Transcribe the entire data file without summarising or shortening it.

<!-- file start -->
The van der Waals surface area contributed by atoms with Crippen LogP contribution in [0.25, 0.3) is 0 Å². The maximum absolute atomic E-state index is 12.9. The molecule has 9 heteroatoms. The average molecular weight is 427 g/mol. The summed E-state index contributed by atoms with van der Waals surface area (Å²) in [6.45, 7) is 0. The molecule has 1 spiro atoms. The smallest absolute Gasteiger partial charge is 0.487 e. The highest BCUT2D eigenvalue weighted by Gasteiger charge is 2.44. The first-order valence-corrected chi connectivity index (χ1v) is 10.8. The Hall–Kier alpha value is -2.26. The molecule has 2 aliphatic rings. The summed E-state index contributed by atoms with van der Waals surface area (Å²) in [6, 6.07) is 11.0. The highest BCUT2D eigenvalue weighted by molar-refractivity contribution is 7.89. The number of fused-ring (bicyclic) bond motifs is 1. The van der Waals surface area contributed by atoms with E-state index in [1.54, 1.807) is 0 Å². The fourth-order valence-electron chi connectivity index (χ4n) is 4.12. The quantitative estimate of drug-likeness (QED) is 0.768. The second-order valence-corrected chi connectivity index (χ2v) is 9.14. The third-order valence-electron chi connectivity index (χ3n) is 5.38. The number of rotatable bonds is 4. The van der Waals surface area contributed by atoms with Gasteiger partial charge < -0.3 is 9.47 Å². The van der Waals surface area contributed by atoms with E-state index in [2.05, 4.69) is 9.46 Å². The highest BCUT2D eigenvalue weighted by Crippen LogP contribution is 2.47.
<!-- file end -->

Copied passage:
The van der Waals surface area contributed by atoms with Crippen LogP contribution in [0.25, 0.3) is 0 Å². The maximum absolute atomic E-state index is 12.9. The molecule has 9 heteroatoms. The average molecular weight is 427 g/mol. The summed E-state index contributed by atoms with van der Waals surface area (Å²) in [6.45, 7) is 0. The molecule has 1 spiro atoms. The smallest absolute Gasteiger partial charge is 0.487 e. The highest BCUT2D eigenvalue weighted by Gasteiger charge is 2.44. The first-order valence-corrected chi connectivity index (χ1v) is 10.8. The Hall–Kier alpha value is -2.26. The molecule has 2 aliphatic rings. The summed E-state index contributed by atoms with van der Waals surface area (Å²) in [6, 6.07) is 11.0. The highest BCUT2D eigenvalue weighted by molar-refractivity contribution is 7.89. The number of fused-ring (bicyclic) bond motifs is 1. The van der Waals surface area contributed by atoms with E-state index in [1.54, 1.807) is 0 Å². The fourth-order valence-electron chi connectivity index (χ4n) is 4.12. The quantitative estimate of drug-likeness (QED) is 0.768. The second-order valence-corrected chi connectivity index (χ2v) is 9.14. The third-order valence-electron chi connectivity index (χ3n) is 5.38. The number of rotatable bonds is 4. The van der Waals surface area contributed by atoms with Gasteiger partial charge < -0.3 is 9.47 Å². The van der Waals surface area contributed by atoms with E-state index in [2.05, 4.69) is 9.46 Å². The highest BCUT2D eigenvalue weighted by Crippen LogP contribution is 2.47.